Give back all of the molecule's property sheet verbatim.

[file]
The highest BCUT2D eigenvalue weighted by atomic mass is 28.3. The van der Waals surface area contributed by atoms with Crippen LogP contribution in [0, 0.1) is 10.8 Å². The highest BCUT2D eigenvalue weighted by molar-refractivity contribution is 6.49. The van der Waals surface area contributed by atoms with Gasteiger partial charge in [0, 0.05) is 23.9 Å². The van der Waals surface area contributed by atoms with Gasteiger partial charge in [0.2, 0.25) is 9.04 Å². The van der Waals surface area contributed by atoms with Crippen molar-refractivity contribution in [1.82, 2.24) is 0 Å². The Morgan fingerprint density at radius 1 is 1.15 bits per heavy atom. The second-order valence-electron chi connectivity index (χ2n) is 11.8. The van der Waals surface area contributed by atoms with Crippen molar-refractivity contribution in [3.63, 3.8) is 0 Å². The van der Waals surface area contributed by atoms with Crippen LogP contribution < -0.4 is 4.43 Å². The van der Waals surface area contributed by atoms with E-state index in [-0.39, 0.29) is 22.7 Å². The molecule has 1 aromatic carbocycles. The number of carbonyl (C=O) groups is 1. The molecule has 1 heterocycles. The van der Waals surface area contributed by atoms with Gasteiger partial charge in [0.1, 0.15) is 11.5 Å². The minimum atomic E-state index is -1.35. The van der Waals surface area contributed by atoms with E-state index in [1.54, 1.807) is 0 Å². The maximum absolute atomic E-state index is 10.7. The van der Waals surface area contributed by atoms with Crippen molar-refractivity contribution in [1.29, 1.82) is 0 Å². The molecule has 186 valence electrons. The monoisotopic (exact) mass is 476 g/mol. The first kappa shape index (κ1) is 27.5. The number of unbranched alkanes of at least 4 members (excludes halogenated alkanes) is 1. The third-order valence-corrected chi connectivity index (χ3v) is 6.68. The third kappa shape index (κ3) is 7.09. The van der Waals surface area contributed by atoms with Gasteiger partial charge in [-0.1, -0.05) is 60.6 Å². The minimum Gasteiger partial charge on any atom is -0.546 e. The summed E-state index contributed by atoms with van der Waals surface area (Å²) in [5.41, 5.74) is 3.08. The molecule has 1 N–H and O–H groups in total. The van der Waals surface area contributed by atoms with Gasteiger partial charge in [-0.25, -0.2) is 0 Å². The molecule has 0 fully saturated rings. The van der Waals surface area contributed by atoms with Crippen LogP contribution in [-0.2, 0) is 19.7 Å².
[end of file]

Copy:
The highest BCUT2D eigenvalue weighted by atomic mass is 28.3. The van der Waals surface area contributed by atoms with Crippen LogP contribution in [0, 0.1) is 10.8 Å². The highest BCUT2D eigenvalue weighted by molar-refractivity contribution is 6.49. The van der Waals surface area contributed by atoms with Gasteiger partial charge in [0, 0.05) is 23.9 Å². The van der Waals surface area contributed by atoms with Gasteiger partial charge in [0.2, 0.25) is 9.04 Å². The van der Waals surface area contributed by atoms with Crippen molar-refractivity contribution in [1.82, 2.24) is 0 Å². The Morgan fingerprint density at radius 1 is 1.15 bits per heavy atom. The second-order valence-electron chi connectivity index (χ2n) is 11.8. The van der Waals surface area contributed by atoms with Crippen molar-refractivity contribution in [3.63, 3.8) is 0 Å². The van der Waals surface area contributed by atoms with Crippen LogP contribution < -0.4 is 4.43 Å². The van der Waals surface area contributed by atoms with E-state index in [-0.39, 0.29) is 22.7 Å². The molecule has 1 aromatic carbocycles. The number of carbonyl (C=O) groups is 1. The molecule has 1 heterocycles. The van der Waals surface area contributed by atoms with Gasteiger partial charge in [0.1, 0.15) is 11.5 Å². The minimum atomic E-state index is -1.35. The van der Waals surface area contributed by atoms with E-state index in [1.54, 1.807) is 0 Å². The maximum absolute atomic E-state index is 10.7. The van der Waals surface area contributed by atoms with Crippen molar-refractivity contribution in [1.29, 1.82) is 0 Å². The molecule has 186 valence electrons. The monoisotopic (exact) mass is 476 g/mol. The first kappa shape index (κ1) is 27.5. The number of unbranched alkanes of at least 4 members (excludes halogenated alkanes) is 1. The third-order valence-corrected chi connectivity index (χ3v) is 6.68. The third kappa shape index (κ3) is 7.09. The van der Waals surface area contributed by atoms with Gasteiger partial charge in [-0.1, -0.05) is 60.6 Å². The minimum Gasteiger partial charge on any atom is -0.546 e. The summed E-state index contributed by atoms with van der Waals surface area (Å²) in [5.41, 5.74) is 3.08. The molecule has 1 N–H and O–H groups in total. The van der Waals surface area contributed by atoms with Gasteiger partial charge in [-0.25, -0.2) is 0 Å². The molecule has 0 fully saturated rings. The van der Waals surface area contributed by atoms with Crippen LogP contribution in [-0.2, 0) is 19.7 Å².